Apple Registers Under Indonesian Law That Might Threaten Privacy of iCloud Subscribers

Apple Indonesian law privacy

Apple, together with other tech giants, have registered under an Indonesian law that critics claim threatens freedom of expression in the country. As Apple complies with the new Indonesian law, it might force the company to share the personal data of iCloud users in Indonesia.

Apple Signs Up with New Indonesian Law That Could Threaten Privacy of iCloud Users

According to the Financial Times, tech giants such as Apple, Google, Microsoft, Amazon, Netflix and Spotify have registered for a license with the Indonesian communications ministry. Social media platforms including Twitter, Meta, and TikTok also did the same.

The world’s biggest tech groups have signed up to a law in Indonesia that campaigners warn threatens freedom of expression in south-east Asia’s largest economy, in the latest compromise by the sector to retain access to an important market. Social media companies including Meta, TikTok, and Twitter have registered for a license at the Indonesian communications ministry under which they might have to censor content and hand over users’ data. Some registered only hours before a deadline at midnight on Wednesday.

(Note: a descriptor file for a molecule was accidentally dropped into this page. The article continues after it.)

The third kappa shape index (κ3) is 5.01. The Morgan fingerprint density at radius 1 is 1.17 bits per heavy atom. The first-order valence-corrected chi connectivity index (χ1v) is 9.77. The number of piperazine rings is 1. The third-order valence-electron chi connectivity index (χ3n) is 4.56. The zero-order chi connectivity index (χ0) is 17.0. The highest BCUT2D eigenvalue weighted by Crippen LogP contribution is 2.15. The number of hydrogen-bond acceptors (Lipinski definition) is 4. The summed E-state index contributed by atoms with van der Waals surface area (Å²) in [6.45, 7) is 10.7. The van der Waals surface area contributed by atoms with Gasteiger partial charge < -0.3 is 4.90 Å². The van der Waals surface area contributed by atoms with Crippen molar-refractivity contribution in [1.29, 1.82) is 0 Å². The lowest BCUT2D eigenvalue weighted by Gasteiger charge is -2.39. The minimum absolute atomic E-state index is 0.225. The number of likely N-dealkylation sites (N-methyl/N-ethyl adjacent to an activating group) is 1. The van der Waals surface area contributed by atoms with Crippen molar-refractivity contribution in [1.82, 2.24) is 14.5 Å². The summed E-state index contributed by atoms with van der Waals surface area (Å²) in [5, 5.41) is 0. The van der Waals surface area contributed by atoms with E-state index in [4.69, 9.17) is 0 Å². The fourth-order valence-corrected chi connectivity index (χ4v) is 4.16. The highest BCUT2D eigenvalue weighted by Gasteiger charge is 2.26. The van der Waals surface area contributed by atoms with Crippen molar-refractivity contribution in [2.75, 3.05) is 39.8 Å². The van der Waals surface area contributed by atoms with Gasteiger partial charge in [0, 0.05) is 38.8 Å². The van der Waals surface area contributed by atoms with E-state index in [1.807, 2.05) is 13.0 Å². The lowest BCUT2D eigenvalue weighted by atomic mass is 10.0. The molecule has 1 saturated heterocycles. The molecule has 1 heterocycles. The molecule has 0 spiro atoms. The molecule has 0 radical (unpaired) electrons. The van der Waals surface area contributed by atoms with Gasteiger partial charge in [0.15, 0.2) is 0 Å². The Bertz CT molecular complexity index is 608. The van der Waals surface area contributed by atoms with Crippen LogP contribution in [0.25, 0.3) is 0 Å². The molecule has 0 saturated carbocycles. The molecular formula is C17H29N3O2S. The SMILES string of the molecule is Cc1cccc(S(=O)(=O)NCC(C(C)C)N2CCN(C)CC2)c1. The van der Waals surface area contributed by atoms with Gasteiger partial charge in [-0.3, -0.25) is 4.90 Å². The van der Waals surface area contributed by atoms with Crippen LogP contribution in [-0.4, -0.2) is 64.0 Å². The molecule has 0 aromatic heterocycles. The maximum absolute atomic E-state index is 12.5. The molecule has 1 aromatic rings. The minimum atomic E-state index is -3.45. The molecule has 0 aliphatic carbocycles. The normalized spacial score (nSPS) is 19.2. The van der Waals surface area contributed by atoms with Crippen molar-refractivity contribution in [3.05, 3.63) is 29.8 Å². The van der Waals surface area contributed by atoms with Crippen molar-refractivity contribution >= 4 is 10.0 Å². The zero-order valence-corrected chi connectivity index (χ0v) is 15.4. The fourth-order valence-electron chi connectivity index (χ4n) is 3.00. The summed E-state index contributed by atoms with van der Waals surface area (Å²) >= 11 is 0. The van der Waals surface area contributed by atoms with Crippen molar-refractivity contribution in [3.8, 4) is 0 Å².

By signing up under the Indonesian law, the tech giants may have to censor content and share users’ data with the government.

Apple and Tech Giants Beat the Deadline to Signify Compliance

Looking back, the Indonesian government released the new rules in November 2020. The government required companies to register with the government. The deadline to register was July 20. Once registered, the new rules allows Indonesian authorities to order companies to take down content that disturbs “society” or “public order.” The rules also allowed the government to demand access to companies’ data. And as mentioned, that includes the personal data of Apple iCloud subscribers.

Apple’s Continuing Dilemma

The move brings yet another dilemma for Apple. Again, Apple is compelled to follow a country’s law despite contradicting its established operational policy. It would have been easier if the company could just pull out of the country. But then again, it has to consider the consequences of losing its user base in the country. This is especially true for Indonesia, southeast Asia’s largest economy. Apple will certainly not want to lose its users in such a big country as Indonesia.

It would have been a different story if Apple and other tech giants made a firm stand against the new rules. But this did not happen. What’s left for Apple is to hope that no other countries will follow Indonesia’s lead in threatening their citizens’ privacy.

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